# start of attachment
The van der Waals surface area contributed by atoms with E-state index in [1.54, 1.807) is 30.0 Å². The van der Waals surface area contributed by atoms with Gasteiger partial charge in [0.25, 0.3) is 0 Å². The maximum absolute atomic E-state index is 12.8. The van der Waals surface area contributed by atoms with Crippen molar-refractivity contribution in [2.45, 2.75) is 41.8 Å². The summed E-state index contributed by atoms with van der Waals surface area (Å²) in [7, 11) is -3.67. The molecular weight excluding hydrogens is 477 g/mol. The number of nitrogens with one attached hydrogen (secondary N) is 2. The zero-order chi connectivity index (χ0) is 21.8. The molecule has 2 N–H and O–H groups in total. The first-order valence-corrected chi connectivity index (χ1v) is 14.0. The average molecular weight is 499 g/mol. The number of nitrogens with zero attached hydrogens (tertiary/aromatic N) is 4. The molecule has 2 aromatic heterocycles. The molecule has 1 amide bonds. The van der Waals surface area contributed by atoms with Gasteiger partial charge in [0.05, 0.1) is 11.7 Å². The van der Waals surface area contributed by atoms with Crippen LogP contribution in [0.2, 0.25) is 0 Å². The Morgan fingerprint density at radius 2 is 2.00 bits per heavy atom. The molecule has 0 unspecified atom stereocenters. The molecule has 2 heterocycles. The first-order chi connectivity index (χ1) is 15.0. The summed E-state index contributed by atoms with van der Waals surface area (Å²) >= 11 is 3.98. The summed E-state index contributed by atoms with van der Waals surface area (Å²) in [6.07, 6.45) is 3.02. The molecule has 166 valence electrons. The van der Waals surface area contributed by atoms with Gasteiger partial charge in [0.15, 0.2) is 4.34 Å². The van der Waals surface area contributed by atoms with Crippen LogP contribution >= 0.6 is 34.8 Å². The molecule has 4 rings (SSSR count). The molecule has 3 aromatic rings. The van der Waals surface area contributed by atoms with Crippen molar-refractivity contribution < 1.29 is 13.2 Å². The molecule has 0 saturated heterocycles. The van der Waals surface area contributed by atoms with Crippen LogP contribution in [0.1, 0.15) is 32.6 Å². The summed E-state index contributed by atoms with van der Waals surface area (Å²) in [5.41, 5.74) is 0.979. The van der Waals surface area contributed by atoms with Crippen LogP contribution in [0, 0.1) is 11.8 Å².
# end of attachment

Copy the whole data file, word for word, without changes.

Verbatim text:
The van der Waals surface area contributed by atoms with E-state index in [1.54, 1.807) is 30.0 Å². The van der Waals surface area contributed by atoms with Gasteiger partial charge in [0.25, 0.3) is 0 Å². The maximum absolute atomic E-state index is 12.8. The van der Waals surface area contributed by atoms with Crippen molar-refractivity contribution in [2.45, 2.75) is 41.8 Å². The summed E-state index contributed by atoms with van der Waals surface area (Å²) in [7, 11) is -3.67. The molecular weight excluding hydrogens is 477 g/mol. The number of nitrogens with one attached hydrogen (secondary N) is 2. The zero-order chi connectivity index (χ0) is 21.8. The molecule has 2 N–H and O–H groups in total. The first-order valence-corrected chi connectivity index (χ1v) is 14.0. The average molecular weight is 499 g/mol. The number of nitrogens with zero attached hydrogens (tertiary/aromatic N) is 4. The molecule has 2 aromatic heterocycles. The molecule has 1 amide bonds. The van der Waals surface area contributed by atoms with Gasteiger partial charge in [0.05, 0.1) is 11.7 Å². The van der Waals surface area contributed by atoms with Crippen LogP contribution in [0.2, 0.25) is 0 Å². The Morgan fingerprint density at radius 2 is 2.00 bits per heavy atom. The molecule has 0 unspecified atom stereocenters. The molecule has 2 heterocycles. The first-order chi connectivity index (χ1) is 15.0. The summed E-state index contributed by atoms with van der Waals surface area (Å²) >= 11 is 3.98. The summed E-state index contributed by atoms with van der Waals surface area (Å²) in [6.07, 6.45) is 3.02. The molecule has 166 valence electrons. The van der Waals surface area contributed by atoms with Gasteiger partial charge in [0.15, 0.2) is 4.34 Å². The van der Waals surface area contributed by atoms with Crippen LogP contribution >= 0.6 is 34.8 Å². The molecule has 4 rings (SSSR count). The molecule has 3 aromatic rings. The van der Waals surface area contributed by atoms with Crippen molar-refractivity contribution < 1.29 is 13.2 Å². The molecule has 0 saturated heterocycles. The van der Waals surface area contributed by atoms with Crippen LogP contribution in [0.1, 0.15) is 32.6 Å². The summed E-state index contributed by atoms with van der Waals surface area (Å²) in [5.41, 5.74) is 0.979. The van der Waals surface area contributed by atoms with Crippen LogP contribution in [0, 0.1) is 11.8 Å².